Through an arrangement with TechSoup, PND is pleased to offer a series of articles about the effective use of technology by nonprofits.
In light of the growing threat posed by the novel coronavirus, many nonprofits have temporarily transitioned to work-from-home mode. In this short article, we share some best practices for holding virtual meetings during these challenging times.
If your organization is still in the process of organizing its resources so that remote work is possible (deciding which video conferencing or online storage tool to use, etc.), please refer to our recent post outlining nonprofit resources for remote work. We also held a virtual workshop on March 12 aimed at helping nonprofits manage the impact of the virus on their organizations. You can watch a recording of the webinar here.
Let's dive in.
1. Headsets are a must! The best ones filter background noise and have a microphone that lets you be heard clearly. A webcam with a built-in microphone can also be effective.
2. Give time for breaks. Back-to-back meetings do not help our bodies. Schedule meetings with a gap, or make them ten minutes shorter on purpose to give people time to stretch and take a bathroom break. For example, instead of an hour-long meeting, make it fifty minutes.
3. Create a sign for others in your household to know you are in a meeting. It's often difficult to tell when people are in a virtual meeting. Make a simple sign and post it near your work area to let kids and significant others know that you are on a call and would appreciate a little quiet and limited interruptions.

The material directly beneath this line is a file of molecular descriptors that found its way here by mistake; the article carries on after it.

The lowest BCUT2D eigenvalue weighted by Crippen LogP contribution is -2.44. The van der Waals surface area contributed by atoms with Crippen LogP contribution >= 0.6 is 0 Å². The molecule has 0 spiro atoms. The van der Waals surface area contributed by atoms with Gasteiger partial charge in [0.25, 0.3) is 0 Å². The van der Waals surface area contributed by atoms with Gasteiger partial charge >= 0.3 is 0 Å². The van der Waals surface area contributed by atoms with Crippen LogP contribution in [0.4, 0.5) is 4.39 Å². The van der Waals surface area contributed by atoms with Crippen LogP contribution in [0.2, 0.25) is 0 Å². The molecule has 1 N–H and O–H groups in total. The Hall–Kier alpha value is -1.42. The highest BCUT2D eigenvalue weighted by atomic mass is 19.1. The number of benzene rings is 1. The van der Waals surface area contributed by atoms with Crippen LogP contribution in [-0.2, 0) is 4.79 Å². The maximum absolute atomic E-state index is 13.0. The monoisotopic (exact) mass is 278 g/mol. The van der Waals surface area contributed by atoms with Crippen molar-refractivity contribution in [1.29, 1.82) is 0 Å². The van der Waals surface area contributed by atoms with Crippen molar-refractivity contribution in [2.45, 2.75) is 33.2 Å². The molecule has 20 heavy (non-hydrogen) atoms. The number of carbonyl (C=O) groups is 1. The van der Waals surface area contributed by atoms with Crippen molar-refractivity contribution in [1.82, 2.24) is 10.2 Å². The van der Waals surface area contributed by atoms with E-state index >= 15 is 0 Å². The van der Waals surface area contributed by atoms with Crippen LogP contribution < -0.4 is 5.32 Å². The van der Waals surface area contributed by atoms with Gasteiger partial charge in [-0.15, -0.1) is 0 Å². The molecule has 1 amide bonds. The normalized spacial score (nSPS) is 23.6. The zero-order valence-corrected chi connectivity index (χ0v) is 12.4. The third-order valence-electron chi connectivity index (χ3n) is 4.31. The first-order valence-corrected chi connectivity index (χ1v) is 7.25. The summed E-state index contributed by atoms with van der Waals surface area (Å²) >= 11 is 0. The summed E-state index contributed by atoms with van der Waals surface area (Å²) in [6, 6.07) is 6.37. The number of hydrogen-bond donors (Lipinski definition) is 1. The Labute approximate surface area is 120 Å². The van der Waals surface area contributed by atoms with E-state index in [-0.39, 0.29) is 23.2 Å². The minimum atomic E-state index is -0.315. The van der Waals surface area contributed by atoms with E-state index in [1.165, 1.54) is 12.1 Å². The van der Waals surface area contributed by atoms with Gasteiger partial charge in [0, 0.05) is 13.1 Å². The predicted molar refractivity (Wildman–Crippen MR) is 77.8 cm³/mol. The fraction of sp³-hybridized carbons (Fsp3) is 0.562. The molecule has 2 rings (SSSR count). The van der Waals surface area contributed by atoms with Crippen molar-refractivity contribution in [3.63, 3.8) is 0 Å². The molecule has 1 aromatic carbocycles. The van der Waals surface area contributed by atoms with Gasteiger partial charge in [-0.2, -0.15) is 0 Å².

4. Use the mute button. When you aren't talking, put yourself on mute so that others can hear whomever is speaking clearly. (We all love our dogs, but they can be loud.)
5. Pause before beginning to speak. It's difficult to pick up on visual cues in virtual meetings, especially ones that signal when someone is about to speak. To avoid speaking over or interrupting others, pause for a moment before jumping into the conversation. And if you haven't already, try to establish a visual cue with your colleagues that everyone can use to signal when they have something to say.
6. Be punctual. It's easy to get lost in a project only to look up and see that your next scheduled virtual meeting started five minutes ago. For some reason, being a few minutes late to an online meeting just feels longer for those who are waiting than it does in real-world meetings.
7. Be secure. Make sure your devices have all the necessary security protocols enabled. You may even want to consider using a virtual private network (VPN), particularly if you're using an open WiFi network. And if you're planning to discuss sensitive information in a meeting, be sure to join the meeting from a private location where you can't be overheard.
8. Be honest. Now is not the time to be stoic. If you are having difficulty logging on to or managing virtual meetings, explain the situation to your supervisor. S/he may be able to help you with additional training and other resources.
We hope you find the above tips useful, both during the COVID-19 outbreak and beyond. For more on the video conferencing solutions available through TechSoup, check out this blog post.
Stephen Jackson is senior content producer and Shannon Cherry is senior communications lead at TechSoup.